Samsung eyes growth in consumer electronics business in 80 districts through its service vans, and adding over 250 service points and as many resident engineers.
Last year, Samsung India rolled out for the first time a district level strategy to drive its consumer electronics business.
The strategy, which sought to replicate the success of this Korean MNC with mobile phones, has helped the company to cap 2017 as a high-performing year in the consumer electronics space, says the company.
In the year gone by, the company continued its 12-year leadership in the television category with 30 per cent market share overall and 50 per cent share in premium television segment, propelled by the launch of QLED TV and The Frame.
According to the company, it retained leadership position in the frost-free refrigerator category with 40 per cent share, and further strengthened its top position in the smart oven (microwave) category with 34 per cent share.
The rising economic prosperity and purchasing power of people in the upcountry market has unlocked high potential for growth there, says Rajeev Bhutani, vice-president, consumer electronics, Samsung India. While already present in these markets, Samsung witnessed a big demand pull.
“Quickly getting closer to the consumers was very important. We not only spruced up our customer service network by launching 535 service vans covering all villages in India and local resident engineers, but also adopted a district strategy identifying those where we needed to focus owing to growing demand,” says Bhutani.
The company moved away from state/branch-level planning to the districts. Market mapping was done on a district level to gauge the potential and company share in these pockets. After dividing geographies into 606 districts for assessment, Samsung decided to tap into high-potential markets on a district basis, which contribute to almost 75 per cent of the market.
Finally, 80 districts were identified which were further segregated into: Markets in which Samsung had absolute leadership, in order to maintain share, and then high-potential but low-share markets to attain leadership position.
- Samsung identified 80 districts that were segregated into 1. Markets in which it had absolute leadership. 2. High-potential but low-share markets
- It was supported with initiatives like doubling investments, expanding distribution reach, local marketing programmes and service support prioritisation
- To complement the service vans, the company has also added over 250 service points and as many resident engineers
Among the districts targetted for a boost were Aurangabad, Raigarh, Kolhapur, Nagpur, Nashik, Sangli, Solapur, Allahabad, Valsad, Nalgonda and Hooghly. In some of these districts Samsung witnessed growth rates between 20 and 50 per cent. The largest number of districts that Samsung targetted were in Maharashtra, followed by Uttar Pradesh and Tamil Nadu.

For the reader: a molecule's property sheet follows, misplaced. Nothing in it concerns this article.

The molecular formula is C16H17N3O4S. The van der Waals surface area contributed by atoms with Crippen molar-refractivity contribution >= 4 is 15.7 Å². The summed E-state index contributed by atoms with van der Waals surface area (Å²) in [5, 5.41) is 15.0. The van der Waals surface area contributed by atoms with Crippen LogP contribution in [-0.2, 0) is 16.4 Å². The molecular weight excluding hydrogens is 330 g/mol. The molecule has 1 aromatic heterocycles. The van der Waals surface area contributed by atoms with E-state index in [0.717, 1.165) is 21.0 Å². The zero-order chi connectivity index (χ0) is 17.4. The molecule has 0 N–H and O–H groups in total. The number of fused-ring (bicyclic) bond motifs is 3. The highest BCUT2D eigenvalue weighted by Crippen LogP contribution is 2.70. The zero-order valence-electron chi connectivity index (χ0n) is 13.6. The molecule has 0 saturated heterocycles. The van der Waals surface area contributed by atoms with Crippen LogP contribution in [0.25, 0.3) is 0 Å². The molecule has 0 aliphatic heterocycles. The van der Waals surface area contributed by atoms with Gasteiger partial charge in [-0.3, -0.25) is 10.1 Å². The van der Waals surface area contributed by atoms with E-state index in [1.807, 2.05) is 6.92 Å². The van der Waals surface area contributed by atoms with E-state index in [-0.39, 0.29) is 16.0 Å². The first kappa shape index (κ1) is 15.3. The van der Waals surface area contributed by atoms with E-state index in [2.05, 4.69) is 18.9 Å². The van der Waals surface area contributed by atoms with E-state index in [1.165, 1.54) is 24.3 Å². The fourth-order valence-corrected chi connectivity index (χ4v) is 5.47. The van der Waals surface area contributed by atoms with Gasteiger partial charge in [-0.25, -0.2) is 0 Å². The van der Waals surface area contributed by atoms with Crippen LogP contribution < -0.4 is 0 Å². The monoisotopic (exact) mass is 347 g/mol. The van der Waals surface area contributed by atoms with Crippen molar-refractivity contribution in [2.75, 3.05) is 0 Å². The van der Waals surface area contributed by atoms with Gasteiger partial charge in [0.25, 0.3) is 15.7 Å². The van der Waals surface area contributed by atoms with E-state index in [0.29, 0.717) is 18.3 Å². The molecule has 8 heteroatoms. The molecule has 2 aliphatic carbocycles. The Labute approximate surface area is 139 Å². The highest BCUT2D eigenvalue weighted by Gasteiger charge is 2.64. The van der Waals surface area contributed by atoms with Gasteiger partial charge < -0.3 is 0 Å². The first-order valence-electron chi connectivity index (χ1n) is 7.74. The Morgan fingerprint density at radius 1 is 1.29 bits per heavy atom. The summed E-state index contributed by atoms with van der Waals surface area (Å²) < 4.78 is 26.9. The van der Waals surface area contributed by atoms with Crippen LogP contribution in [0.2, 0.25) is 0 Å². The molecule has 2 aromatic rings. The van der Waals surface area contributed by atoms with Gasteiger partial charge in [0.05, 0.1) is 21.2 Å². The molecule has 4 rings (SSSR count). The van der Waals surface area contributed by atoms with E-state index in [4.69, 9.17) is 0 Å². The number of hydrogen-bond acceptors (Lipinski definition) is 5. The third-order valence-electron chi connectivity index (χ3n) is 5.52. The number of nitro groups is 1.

“In some of these markets, we witnessed a complete turnaround with a 15 per cent growth year on year. We will continue with this approach in 2018 and work at an even more micro-level,” adds Bhutani.
Samsung supported these markets with various initiatives like doubling market investments -- expanding distribution reach, rolling out local marketing programmes, service support prioritisation and strengthening the service network to reach remote markets through mobile service vans.
The service delivery has also been enhanced in these 80 districts. Samsung augmented its service network in 2017 with 535 service vans. Samsung India’s service network has grown to over 3,000 points, extending its reach to customers in over 6,000 talukas across the country.
The service vans were flagged off in 2016. They are equipped with multi-skilled engineers, key components, power generator set and key jigs/fixtures for providing quick response and on-the-spot resolution. Since its launch, Samsung service vans have clocked over one million kilometres.
To complement the service vans, the company has also added over 250 service points and as many resident engineers. The resident engineers are stationed in remote areas to help reach out to Samsung’s consumers.
According to experts, when it comes to tier-II and-III markets, pricing is a critical factor. Rajat Wahi, partner, Deloitte India, points out that consumer durables companies are taking a different portfolio of products, that are lower priced than those in tier-I cities, to the tier-II and III markets. He adds that the way to expansion in the upcountry markets is through direct availability of products.
“Because the companies have done pretty well in the big cities, with good penetration between the brick-and-mortar stores as well as supplies through e-commerce, in the two to three years it will be about expanding in tier-II and III cities.”
When asked about the principal gaps in the tier-II and III markets, Wahi mentions service, availability of products, consumer experience and after-sales as critical. As of now, companies in general have smaller stores in these markets, so the consumer experience is minimal.
“The main thing is obviously that companies are waiting for the retailers to expand, as right now all the action seems to be in the tier-I cities.”